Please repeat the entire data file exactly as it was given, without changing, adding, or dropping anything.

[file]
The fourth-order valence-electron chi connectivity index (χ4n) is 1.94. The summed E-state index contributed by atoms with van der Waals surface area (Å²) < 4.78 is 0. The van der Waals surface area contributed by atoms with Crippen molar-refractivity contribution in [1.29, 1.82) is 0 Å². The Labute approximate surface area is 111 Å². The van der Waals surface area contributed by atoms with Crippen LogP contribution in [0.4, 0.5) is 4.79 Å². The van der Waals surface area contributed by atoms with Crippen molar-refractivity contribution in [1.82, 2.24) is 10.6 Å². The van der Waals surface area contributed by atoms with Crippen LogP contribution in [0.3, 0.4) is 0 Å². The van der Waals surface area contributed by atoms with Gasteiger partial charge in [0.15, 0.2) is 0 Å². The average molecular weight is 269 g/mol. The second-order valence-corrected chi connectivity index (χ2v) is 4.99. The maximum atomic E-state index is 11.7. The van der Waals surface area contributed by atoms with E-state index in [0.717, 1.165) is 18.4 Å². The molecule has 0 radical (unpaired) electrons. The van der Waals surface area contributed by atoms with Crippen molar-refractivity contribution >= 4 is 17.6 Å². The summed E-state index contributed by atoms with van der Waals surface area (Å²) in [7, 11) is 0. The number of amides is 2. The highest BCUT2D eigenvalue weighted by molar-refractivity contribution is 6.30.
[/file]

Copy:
The fourth-order valence-electron chi connectivity index (χ4n) is 1.94. The summed E-state index contributed by atoms with van der Waals surface area (Å²) < 4.78 is 0. The van der Waals surface area contributed by atoms with Crippen molar-refractivity contribution in [1.29, 1.82) is 0 Å². The Labute approximate surface area is 111 Å². The van der Waals surface area contributed by atoms with Crippen LogP contribution in [0.4, 0.5) is 4.79 Å². The van der Waals surface area contributed by atoms with Crippen molar-refractivity contribution in [1.82, 2.24) is 10.6 Å². The van der Waals surface area contributed by atoms with Crippen LogP contribution in [0.3, 0.4) is 0 Å². The van der Waals surface area contributed by atoms with Gasteiger partial charge in [0.15, 0.2) is 0 Å². The average molecular weight is 269 g/mol. The second-order valence-corrected chi connectivity index (χ2v) is 4.99. The maximum atomic E-state index is 11.7. The van der Waals surface area contributed by atoms with E-state index in [0.717, 1.165) is 18.4 Å². The molecule has 0 radical (unpaired) electrons. The van der Waals surface area contributed by atoms with Crippen molar-refractivity contribution >= 4 is 17.6 Å². The summed E-state index contributed by atoms with van der Waals surface area (Å²) in [7, 11) is 0. The number of amides is 2. The highest BCUT2D eigenvalue weighted by molar-refractivity contribution is 6.30.